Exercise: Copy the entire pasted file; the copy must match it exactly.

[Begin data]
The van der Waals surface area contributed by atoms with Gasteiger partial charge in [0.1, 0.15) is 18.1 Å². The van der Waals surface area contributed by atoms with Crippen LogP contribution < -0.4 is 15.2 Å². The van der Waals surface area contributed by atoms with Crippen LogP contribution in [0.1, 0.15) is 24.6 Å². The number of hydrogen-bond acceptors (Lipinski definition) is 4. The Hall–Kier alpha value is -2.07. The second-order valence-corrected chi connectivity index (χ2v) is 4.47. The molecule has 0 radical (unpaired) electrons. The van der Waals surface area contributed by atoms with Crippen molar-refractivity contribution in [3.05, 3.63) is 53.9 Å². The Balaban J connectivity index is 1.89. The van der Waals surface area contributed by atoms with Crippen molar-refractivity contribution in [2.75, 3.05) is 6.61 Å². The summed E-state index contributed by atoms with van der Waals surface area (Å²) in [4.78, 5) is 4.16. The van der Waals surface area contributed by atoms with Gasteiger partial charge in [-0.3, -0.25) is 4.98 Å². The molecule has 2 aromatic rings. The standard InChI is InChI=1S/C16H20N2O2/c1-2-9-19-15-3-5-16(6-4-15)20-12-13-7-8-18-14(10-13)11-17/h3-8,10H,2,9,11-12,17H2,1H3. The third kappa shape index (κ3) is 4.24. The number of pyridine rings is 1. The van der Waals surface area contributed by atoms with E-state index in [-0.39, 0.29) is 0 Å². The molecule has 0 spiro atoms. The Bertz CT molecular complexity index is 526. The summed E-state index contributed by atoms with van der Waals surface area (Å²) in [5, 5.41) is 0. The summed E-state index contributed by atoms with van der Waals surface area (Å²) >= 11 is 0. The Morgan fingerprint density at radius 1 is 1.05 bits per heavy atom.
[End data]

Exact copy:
The van der Waals surface area contributed by atoms with Gasteiger partial charge in [0.1, 0.15) is 18.1 Å². The van der Waals surface area contributed by atoms with Crippen LogP contribution < -0.4 is 15.2 Å². The van der Waals surface area contributed by atoms with Crippen LogP contribution in [0.1, 0.15) is 24.6 Å². The number of hydrogen-bond acceptors (Lipinski definition) is 4. The Hall–Kier alpha value is -2.07. The second-order valence-corrected chi connectivity index (χ2v) is 4.47. The molecule has 0 radical (unpaired) electrons. The van der Waals surface area contributed by atoms with Crippen molar-refractivity contribution in [3.05, 3.63) is 53.9 Å². The Balaban J connectivity index is 1.89. The van der Waals surface area contributed by atoms with Crippen molar-refractivity contribution in [2.75, 3.05) is 6.61 Å². The summed E-state index contributed by atoms with van der Waals surface area (Å²) in [4.78, 5) is 4.16. The van der Waals surface area contributed by atoms with Gasteiger partial charge in [-0.3, -0.25) is 4.98 Å². The molecule has 2 aromatic rings. The standard InChI is InChI=1S/C16H20N2O2/c1-2-9-19-15-3-5-16(6-4-15)20-12-13-7-8-18-14(10-13)11-17/h3-8,10H,2,9,11-12,17H2,1H3. The third kappa shape index (κ3) is 4.24. The number of pyridine rings is 1. The van der Waals surface area contributed by atoms with E-state index in [-0.39, 0.29) is 0 Å². The molecule has 0 spiro atoms. The Bertz CT molecular complexity index is 526. The summed E-state index contributed by atoms with van der Waals surface area (Å²) in [5, 5.41) is 0. The summed E-state index contributed by atoms with van der Waals surface area (Å²) >= 11 is 0. The Morgan fingerprint density at radius 1 is 1.05 bits per heavy atom.